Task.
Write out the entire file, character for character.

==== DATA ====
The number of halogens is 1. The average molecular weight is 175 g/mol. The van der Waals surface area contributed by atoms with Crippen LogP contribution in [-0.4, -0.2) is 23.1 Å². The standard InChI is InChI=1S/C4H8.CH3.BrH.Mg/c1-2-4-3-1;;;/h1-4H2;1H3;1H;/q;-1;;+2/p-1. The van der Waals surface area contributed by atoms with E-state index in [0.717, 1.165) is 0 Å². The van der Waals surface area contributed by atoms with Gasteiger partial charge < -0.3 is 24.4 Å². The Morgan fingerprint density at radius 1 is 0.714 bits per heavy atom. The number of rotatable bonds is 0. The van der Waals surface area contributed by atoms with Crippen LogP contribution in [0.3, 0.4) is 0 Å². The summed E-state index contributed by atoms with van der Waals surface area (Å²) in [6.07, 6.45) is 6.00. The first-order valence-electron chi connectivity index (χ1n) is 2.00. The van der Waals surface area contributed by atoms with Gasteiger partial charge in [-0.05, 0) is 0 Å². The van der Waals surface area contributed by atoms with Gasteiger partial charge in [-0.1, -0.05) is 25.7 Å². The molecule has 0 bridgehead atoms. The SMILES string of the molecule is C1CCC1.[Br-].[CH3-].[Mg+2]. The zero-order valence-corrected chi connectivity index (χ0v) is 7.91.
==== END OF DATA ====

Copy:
The number of halogens is 1. The average molecular weight is 175 g/mol. The van der Waals surface area contributed by atoms with Crippen LogP contribution in [-0.4, -0.2) is 23.1 Å². The standard InChI is InChI=1S/C4H8.CH3.BrH.Mg/c1-2-4-3-1;;;/h1-4H2;1H3;1H;/q;-1;;+2/p-1. The van der Waals surface area contributed by atoms with E-state index in [0.717, 1.165) is 0 Å². The van der Waals surface area contributed by atoms with Gasteiger partial charge < -0.3 is 24.4 Å². The Morgan fingerprint density at radius 1 is 0.714 bits per heavy atom. The number of rotatable bonds is 0. The van der Waals surface area contributed by atoms with Crippen LogP contribution in [0.3, 0.4) is 0 Å². The summed E-state index contributed by atoms with van der Waals surface area (Å²) in [6.07, 6.45) is 6.00. The first-order valence-electron chi connectivity index (χ1n) is 2.00. The van der Waals surface area contributed by atoms with Gasteiger partial charge in [-0.05, 0) is 0 Å². The van der Waals surface area contributed by atoms with Gasteiger partial charge in [-0.1, -0.05) is 25.7 Å². The molecule has 0 bridgehead atoms. The SMILES string of the molecule is C1CCC1.[Br-].[CH3-].[Mg+2]. The zero-order valence-corrected chi connectivity index (χ0v) is 7.91.